This is followed by confrontations between the Committee and the 19 “unfriendly” witnesses, those subpoenaed to appear, but who refused to respond to questions concerning their political affiliation. Here the police-state character of the proceedings becomes very apparent, with unfriendly witnesses being hauled out of the hearings by the police for refusing to answer the witchhunters and standing up to their threats and intimidation.
A group of these witnesses, later named the Hollywood Ten, joined together to challenge the Committee on the basis of their First Amendment rights. They proved unsuccessful. Huston explains that the Supreme Court had moved to the right, refusing to hear the appeal of the Hollywood Ten after their conviction for contempt. The Hollywood studios went along with the witchhunt without resistance.
On November 24, 1947 Congress voted overwhelmingly to cite the Ten for contempt. The next day Eric Johnston, the president of the Motion Picture Association of America, held a press conference to announce that all ten of those indicted were fired and would not be reemployed until they swore they were not Communists. This marked the birth of the infamous blacklist, a system that lasted for the next decade and longer. Though centered in Hollywood, it spread to television and other spheres of cultural life.
Interviews with some of the Hollywood Ten reveal the lasting consequences of the witchhunt, at least in personal terms. Director Edward Dmytryk (Crossfire, Caine Mutiny, Raintree County), who named names during the second round of hearings, emerges as a self-serving opportunist.
Others relate stories of being unable to find work for years, and of using “fronts,” writers willing to allow the use of his or her name in the credits while the blacklist victim actually wrote the script. Trumbo (Tender Comrade, Spartacus, Johnny Got His Gun), one of the more gifted and prolific screenwriters of his generation, speaks openly of his genuine “contempt” for Congress and its hearings until the very end (the 1976 interview included in Hollywood on Trial was conducted shortly before his death), but at times he also sounds demoralized.
The blacklist continued unchallenged until the late 1950s. A major break in the Hollywood blacklist did not come until director Otto Preminger announced in 1960 that Trumbo would be the screenwriter of the forthcoming film Exodus. Between 1947 and 1960 Trumbo had authored more than a dozen films for which he had not received credit.
Where Hollywood on Trial comes up seriously short is in its understanding, or lack thereof, of the roots of the blacklist and of the role of various forces that in one way or another surrendered to the witchhunt or allowed it to carry out its destructive work.
Liberalism surrendered to the witchhunt because its class position, within the framework of capitalism, left it powerless to resist the shift in policy that accompanied the Cold War. Some erstwhile liberals were more reluctant and some were fairly enthusiastic in their embrace of the anti-communist crusade, but those who actively resisted were very few and far between. The trade union bureaucracy was vociferous in its endorsement of the witchhunt. None of this is seriously examined in Hollywood on Trial.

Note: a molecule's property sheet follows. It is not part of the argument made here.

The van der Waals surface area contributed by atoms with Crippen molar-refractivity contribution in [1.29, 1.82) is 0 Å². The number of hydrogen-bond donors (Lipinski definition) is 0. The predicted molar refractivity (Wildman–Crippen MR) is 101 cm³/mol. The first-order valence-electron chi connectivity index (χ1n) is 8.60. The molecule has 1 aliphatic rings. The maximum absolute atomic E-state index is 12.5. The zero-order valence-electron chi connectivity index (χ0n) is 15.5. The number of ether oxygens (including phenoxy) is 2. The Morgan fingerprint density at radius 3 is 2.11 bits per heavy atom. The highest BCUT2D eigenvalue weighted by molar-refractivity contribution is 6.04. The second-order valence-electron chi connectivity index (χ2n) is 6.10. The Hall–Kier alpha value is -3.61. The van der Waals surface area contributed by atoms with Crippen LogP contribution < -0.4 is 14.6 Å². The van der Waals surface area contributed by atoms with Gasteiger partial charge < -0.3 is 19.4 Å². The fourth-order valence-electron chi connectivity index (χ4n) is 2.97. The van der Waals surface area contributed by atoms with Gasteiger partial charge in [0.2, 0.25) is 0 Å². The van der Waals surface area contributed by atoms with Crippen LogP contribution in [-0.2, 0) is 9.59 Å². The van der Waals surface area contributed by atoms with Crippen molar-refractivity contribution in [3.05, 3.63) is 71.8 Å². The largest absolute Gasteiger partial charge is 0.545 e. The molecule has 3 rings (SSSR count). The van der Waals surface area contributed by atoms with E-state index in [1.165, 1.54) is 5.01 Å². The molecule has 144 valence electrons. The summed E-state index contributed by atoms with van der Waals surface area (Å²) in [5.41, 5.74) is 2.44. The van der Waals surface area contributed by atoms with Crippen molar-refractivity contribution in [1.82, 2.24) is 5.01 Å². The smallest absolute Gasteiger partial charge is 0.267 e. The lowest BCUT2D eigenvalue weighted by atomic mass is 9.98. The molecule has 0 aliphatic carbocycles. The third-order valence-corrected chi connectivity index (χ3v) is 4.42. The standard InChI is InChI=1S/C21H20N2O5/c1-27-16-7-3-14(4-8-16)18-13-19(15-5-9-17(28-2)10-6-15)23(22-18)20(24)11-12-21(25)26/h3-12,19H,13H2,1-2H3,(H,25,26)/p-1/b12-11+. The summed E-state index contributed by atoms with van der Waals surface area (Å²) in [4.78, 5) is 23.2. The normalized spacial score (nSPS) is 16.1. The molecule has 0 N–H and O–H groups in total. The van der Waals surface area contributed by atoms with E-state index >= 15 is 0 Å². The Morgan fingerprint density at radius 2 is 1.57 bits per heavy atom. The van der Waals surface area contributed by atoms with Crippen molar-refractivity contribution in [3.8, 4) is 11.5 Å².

The role of the Communist Party also requires serious assessment. On the one hand, the crimes of Stalinism, its brutal attacks on the working class, gave the witchhunters some ammunition. Most importantly, the Stalinist bureaucracy disoriented and demoralized its own supporters, those who mistakenly looked to the Soviet government and the Communist parties in the US and elsewhere as the representative of socialism.
During the postwar period the Stalinists tried to encourage the illusion that a return of the Popular Front alliance with liberalism would defend civil liberties and workers’ rights. The legal strategy of the Hollywood Ten flowed from this political outlook. They pinned their hopes on the third-party presidential campaign of former Vice President Henry Wallace. They had subordinated the working class to the Democratic Party and were left high and dry when the Democrats obediently joined the anti-communist campaign.
All of this is beyond the understanding of the makers of this film. Huston and others are no doubt sincere in their opposition to the witchhunt, but nostalgia for the New Deal neither explains the witchhunt of the postwar years nor does it prepare anyone for today’s and tomorrow’s struggles against new attacks on democratic rights.
The most vulgar expression of the limitations of Hollywood on Trial’s perspective is its inclusion of clips from Hollywood productions such as Song of Russia and Mission to Moscow, during World War II. Rather than identifying these films as the wretched pro-Stalinist propaganda pieces they are, the makers of Hollywood on Trial allow the movies’ trailers to describe their themes and subject matter, including the infamous Moscow Trials in Mission to Moscow, with approval.
HUAC was neither the beginning nor the end of anti-communism. In recent decades many in Hollywood have smugly assured themselves that the days of the blacklist were an unfortunate aberration. The aftermath of the events of September 11, 2001 demonstrated the stupidity of such a claim, as new efforts were made to ensure that movies toed a patriotic, pro-war line.
Even earlier, in 1999, the tendency toward the rehabilitation of witchhunting was glaringly displayed in the special Oscar awarded to the notorious informer Elia Kazan. What dominates the upper echelons of the film industry today is not principled opposition to censorship and political persecution, but rather rotten compromise with the most reactionary forces. A political perspective is the prerequisite for a victorious struggle against witchhunting.
Despite the serious weaknesses of Hollywood on Trial there is nevertheless much important raw material in it that will reward the spectator, especially if a viewing is combined with further study on the subject.
The author also recommends:
The anti-communist purge of the American film industry
[4 February 2009]